The Ecology of Experimental
Music Performance in Canada
The Ecology of Experimental
Music Performance in Canada

Lori Freedman


MacDonald Stewart Art Centre, September 9, 2005
Guelph Jazz Festival, Guelph

Playing the Space: One Big Ear

Ellen Waterman

Over the years, I’ve had the pleasure of talking to Lori Freedman about her performance practice, her improvisations and her composition projects. I’m particularly interested in analyzing how meaning is made in a particular musical performance as an experience that is affected by venue, time, place, audience, technical aspects, production, programming, and context. I interviewed Lori after her solo performance at the 2005 Guelph Jazz Festival on September 9. In addition, I conducted an audience reception survey and made a digital video of the concert. My interview with Lori is published in Musicworks #94 (Spring 2006).

The performance was made particularly poignant because it was dedicated to Lori’s father, revered Canadian composer Harry Freedman, then in palliative care. Not only was Lori playing to a rapt audience, but the music was broadcast live to air by CIUT FM radio in Toronto so that her father could listen as well.

The concert took place at three o’clock in the afternoon at the Macdonald Stewart Art Centre. It’s a lively resonant space featuring hardwood floors and a high, peaked cathedral ceiling over the playing area. A large window is prominently placed high up, perhaps 15 feet above the floor, and through it one can see the play of sky, cloud, and bending treetop. Lori’s simple black tunic over wide white trousers suited the stark white gallery space. While the audience was crammed into the front lobby of the gallery (and standing in every available corner), the performer seemed to me to inhabit a quite separate space, serene and open. And Lori played the acoustic space, raising the clarinet to “pan” across the audience, turning her back on us to bounce notes off the wall, stopping the bell with her foot, and moving widely about the stage area. At one point she stopped playing, and moved to the microphone to describe the acoustics to the radio audience. Her intimate interplay with space, people, and time was perfectly in tune with Lori’s concept of immanence in improvising music. Everything affects the music, she has said. The resonant space, combined with an audience that Lori described as “one big ear,” gave the event a rare, concentrated intensity.

Conducting an audience reception survey is an interesting (if frustratingly sketchy) exercise. An audience is often referred to as if it was a single organism, and we are used to assuming that we share the general enthusiasm, distraction, or antagonism in the room. My survey results suggest a much more individual experience. The Guelph Jazz Festival audience has a large proportion of aficionados who return to the festival year after year and have high expectations. Interestingly, a very high proportion of respondents agreed both that they “felt like active participants in this concert,” and that they “concentrated on their own thoughts and feelings during this concert.” This suggests that while audience members are participants in a group experience, their listening triggers a very personal response. Many people, however, commented on the intimacy of the space and Lori’s extraordinary physicality.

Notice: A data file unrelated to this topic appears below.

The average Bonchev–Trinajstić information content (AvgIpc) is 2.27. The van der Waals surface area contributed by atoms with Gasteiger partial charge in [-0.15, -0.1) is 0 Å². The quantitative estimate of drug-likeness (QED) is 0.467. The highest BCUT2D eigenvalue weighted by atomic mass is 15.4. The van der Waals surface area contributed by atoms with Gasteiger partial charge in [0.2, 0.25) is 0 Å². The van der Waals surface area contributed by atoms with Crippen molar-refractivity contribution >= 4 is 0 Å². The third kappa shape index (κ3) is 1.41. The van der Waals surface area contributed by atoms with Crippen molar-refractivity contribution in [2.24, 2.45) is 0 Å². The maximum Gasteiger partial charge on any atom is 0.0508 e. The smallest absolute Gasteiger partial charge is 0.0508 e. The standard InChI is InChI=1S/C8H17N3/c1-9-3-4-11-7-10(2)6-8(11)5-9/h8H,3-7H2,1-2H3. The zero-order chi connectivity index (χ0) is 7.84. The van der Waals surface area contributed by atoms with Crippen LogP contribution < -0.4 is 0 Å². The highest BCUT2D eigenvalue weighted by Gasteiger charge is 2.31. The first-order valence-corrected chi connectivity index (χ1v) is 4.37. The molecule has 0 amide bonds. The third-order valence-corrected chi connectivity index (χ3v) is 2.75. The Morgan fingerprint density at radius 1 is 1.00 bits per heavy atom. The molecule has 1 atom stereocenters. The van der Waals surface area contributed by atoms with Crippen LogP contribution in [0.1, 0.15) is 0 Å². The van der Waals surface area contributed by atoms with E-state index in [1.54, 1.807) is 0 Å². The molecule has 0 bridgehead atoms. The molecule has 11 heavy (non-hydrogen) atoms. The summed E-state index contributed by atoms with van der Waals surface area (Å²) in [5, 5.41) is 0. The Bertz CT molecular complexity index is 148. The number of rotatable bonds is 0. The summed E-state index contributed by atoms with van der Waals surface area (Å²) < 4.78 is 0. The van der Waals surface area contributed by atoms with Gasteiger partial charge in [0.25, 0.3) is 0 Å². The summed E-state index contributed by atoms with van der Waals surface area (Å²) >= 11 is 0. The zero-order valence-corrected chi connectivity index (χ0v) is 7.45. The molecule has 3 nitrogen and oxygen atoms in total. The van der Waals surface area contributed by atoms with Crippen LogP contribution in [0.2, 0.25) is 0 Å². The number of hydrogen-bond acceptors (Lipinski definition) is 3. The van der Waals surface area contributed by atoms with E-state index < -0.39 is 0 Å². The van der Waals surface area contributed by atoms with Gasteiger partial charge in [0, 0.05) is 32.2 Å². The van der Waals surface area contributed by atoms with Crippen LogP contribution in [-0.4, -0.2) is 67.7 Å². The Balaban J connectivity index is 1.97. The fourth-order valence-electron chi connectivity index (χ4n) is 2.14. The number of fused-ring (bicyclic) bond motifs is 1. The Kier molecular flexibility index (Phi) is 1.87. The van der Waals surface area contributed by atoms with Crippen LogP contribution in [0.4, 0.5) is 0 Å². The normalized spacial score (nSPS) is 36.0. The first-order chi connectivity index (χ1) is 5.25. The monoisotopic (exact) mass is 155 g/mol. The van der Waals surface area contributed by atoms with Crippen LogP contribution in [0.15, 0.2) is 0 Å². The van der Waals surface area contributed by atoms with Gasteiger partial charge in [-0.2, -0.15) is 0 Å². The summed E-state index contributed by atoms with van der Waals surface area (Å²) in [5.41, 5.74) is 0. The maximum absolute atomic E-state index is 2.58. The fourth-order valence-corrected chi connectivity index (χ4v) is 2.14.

Lori began the concert on bass clarinet, expanding upon a single melodic motive that climaxed in a seamless exchange of high register notes and sung pitches so that it was difficult to distinguish between instrument and voice. Through the succeeding six pieces, the audience’s appreciative applause served to punctuate what seemed in fact to be a single extended improvisation, alternating bass and B flat clarinets (and parts thereof). Speaking, singing and growling through the instrument, gesturing provocatively with her muscled bare arms, knees jerking, instruments swinging – Lori’s improvisations were birthed in motion and delivered with force and tenderness. She did not pre-plan the pieces in any way, yet their form was taut, their expression supple, ranging from driving rhythmic grooves to subtle explorations in timbre to intricate melismas. At the end of one piece, she continued to move in silence for a moment, her body still engaged though the sound had drifted away.

You can catch some of Lori’s energy in the video clip. Many thanks to Lori Freedman for her interviews and for permission to post this excerpt from her performance on the Sounds Provocative website.